Speakers include Kansas City Mayor Sly James, Calgary Mayor Naheed Nenshi, representatives from tech giants IBM and Google, venture capital companies, Simon Fraser University Chancellor Carole Taylor and local academics.
The conference is part of Robertsonâ€™s long-term pitch to create investment in green technology in B.C. His Vision Vancouver council reconstituted the old taxpayer-funded Vancouver Economic Development Commission into a green-focused organization that has, for the most part, ignored B.C.â€™s traditional resource-based industries.
â€œWhatâ€™s necessary is bringing together entrepreneurs and political leadership to create new partnerships that embrace the innovation and accelerate the implementation of new technology of that [green] goal,â€? Robertson said.
For environmental tech companies like Ostara and Paradigm, the Cities Summitâ€™s roster of speakers brings rich potential for opportunity.
Abrary said Ostara is looking to expand its technology, developed at the University of British Columbia, to medium and large municipalities around the world. It is already producing high-value, high-quality phosphorus fertilizer at six waste water treatment plants in the U.S., Canada and the United Kingdom. The product, Crystal Green, is sold to nurseries and specialty plant growers. One of the first multi-tonne contracts was to B.C.â€™s Environment Ministry, which uses the slow-release phosphorus in oxygen-deficient streams to help spur the growth of fish fry.
Abrary says the companyâ€™s technology recovers phosphorus from waste sludge that would otherwise have to be trucked away and landfilled. With 77 per cent of the worldâ€™s annual production of 50 million tonnes of phosphorus being mined in Morocco and the Sahara region, recovering the mineral as a byproduct of sewage and selling to local agri-grow companies makes economic sense, he said.
â€œFrom a resource preservation and efficiency perspective, as well as an environmental impact, the end product in itself has tremendous sustainability benefits,â€? Abrary said.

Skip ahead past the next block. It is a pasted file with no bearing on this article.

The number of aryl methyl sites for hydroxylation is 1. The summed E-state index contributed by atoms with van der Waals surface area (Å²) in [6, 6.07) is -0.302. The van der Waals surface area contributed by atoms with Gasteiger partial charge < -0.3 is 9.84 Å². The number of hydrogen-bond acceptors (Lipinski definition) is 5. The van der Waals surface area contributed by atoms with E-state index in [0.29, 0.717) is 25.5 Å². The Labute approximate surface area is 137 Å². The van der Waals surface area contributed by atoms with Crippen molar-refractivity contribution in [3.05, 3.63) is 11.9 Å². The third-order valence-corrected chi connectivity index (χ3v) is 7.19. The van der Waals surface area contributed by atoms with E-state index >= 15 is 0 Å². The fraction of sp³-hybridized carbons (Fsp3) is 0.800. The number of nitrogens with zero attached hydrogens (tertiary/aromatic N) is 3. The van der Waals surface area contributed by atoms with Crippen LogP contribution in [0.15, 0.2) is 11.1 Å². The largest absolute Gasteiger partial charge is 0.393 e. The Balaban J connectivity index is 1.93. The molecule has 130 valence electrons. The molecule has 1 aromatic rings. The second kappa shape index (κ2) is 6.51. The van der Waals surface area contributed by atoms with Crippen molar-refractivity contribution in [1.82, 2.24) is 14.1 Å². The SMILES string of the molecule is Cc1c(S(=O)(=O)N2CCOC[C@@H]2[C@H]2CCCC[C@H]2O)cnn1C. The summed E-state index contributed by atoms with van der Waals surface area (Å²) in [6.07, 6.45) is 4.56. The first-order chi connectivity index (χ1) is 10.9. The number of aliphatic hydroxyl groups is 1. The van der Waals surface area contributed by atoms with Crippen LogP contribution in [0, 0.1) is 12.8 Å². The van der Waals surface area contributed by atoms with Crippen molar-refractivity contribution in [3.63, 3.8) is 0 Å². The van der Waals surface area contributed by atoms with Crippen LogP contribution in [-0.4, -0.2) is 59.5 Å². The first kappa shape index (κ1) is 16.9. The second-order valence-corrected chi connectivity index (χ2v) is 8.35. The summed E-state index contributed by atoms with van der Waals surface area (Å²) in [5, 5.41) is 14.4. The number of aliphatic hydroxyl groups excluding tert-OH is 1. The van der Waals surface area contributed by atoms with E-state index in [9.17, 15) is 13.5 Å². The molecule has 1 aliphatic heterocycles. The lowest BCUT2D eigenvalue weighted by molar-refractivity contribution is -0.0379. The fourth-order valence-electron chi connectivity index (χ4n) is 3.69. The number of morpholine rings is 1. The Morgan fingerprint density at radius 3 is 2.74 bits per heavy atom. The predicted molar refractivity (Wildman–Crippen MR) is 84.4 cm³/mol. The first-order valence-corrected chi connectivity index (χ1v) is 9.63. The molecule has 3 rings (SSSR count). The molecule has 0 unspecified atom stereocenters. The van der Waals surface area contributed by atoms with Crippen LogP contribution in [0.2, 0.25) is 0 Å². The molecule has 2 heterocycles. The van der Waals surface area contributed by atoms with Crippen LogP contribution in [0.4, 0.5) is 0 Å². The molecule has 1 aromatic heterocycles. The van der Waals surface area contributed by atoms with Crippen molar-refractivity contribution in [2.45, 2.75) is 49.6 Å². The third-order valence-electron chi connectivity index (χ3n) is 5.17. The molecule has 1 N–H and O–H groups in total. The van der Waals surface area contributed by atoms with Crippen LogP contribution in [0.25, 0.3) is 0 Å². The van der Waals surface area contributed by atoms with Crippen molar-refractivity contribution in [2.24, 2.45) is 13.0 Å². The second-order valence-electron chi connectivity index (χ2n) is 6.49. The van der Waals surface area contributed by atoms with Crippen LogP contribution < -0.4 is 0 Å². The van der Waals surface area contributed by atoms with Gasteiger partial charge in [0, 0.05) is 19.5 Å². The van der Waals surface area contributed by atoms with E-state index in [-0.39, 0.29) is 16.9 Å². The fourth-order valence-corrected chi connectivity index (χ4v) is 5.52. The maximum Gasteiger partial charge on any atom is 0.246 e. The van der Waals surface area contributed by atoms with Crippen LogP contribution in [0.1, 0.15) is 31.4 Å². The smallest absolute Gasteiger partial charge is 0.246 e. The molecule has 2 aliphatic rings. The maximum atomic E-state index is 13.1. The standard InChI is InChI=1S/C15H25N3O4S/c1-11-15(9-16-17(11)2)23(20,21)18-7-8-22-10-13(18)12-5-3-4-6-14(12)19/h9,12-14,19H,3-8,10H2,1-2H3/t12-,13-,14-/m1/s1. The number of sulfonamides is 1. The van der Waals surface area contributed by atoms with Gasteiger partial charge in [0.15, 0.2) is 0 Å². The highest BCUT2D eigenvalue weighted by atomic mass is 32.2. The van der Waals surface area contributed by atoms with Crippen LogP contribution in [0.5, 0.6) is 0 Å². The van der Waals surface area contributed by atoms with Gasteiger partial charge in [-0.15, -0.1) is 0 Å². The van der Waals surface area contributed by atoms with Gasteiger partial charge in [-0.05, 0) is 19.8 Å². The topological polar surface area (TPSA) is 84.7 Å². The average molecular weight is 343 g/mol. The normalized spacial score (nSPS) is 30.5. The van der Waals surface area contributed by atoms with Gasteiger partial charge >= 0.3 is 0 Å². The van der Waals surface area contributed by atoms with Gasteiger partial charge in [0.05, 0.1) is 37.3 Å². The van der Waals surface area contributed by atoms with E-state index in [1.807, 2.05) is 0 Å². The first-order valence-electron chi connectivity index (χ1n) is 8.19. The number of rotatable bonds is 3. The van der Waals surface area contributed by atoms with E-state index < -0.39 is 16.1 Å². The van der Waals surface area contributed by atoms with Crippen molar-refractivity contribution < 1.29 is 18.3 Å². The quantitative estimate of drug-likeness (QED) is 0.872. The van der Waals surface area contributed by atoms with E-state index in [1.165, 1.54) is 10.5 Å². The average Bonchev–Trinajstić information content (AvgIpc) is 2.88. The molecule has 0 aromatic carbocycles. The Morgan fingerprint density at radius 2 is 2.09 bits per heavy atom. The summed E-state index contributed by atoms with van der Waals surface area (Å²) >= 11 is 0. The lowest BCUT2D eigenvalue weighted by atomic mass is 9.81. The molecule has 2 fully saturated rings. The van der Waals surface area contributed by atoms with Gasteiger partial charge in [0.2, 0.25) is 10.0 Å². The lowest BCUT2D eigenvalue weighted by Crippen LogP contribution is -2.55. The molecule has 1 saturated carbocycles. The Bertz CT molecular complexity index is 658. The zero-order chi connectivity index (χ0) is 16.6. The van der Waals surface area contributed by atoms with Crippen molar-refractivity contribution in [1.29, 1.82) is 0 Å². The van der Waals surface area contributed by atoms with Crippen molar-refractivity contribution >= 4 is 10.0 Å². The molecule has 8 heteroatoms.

Paradigm, like Ostara, is a small privately held company funded by angel investors and venture capital funds. It has one municipal project, a $13.1-million deal with Metro Vancouver to produce bioenergy from sludge at the Lulu Island treatment plant. It also is in the middle of a $6.1-million project with Catalyst Paperâ€™s Crofton mill to produce energy. That project is largely funded by the federal and provincial governments.
Skene said the Metro Vancouver project will produce enough high-quality gas for Fortis BC to power 300 homes. Fortis will sell it at a premium to homeowners willing to pay between $3 and $4 a month more for â€œrenewableâ€? energy, he said.
â€œOur technology allows a much higher portion of the organics that go into the digesters to be converted to biogas. And if theyâ€™re converted to biogas that means much less residuals would have to be trucked away,â€? Skene said.
With $13 million going into the project to produce gas for 300 homes, the project may sound thin. But Skene says Metro will save transportation and disposal costs over the long run. The real value is that the technology will reduce the amount of infrastructure municipalities have to put into waste treatment plants.
With the average new treatment plant needing up to six anaerobic digesters, Paradigmâ€™s technology can reduce that need to five, saving capital costs of up to $50 million.
â€œThatâ€™s the home-run return for governments with this technology,â€? he said.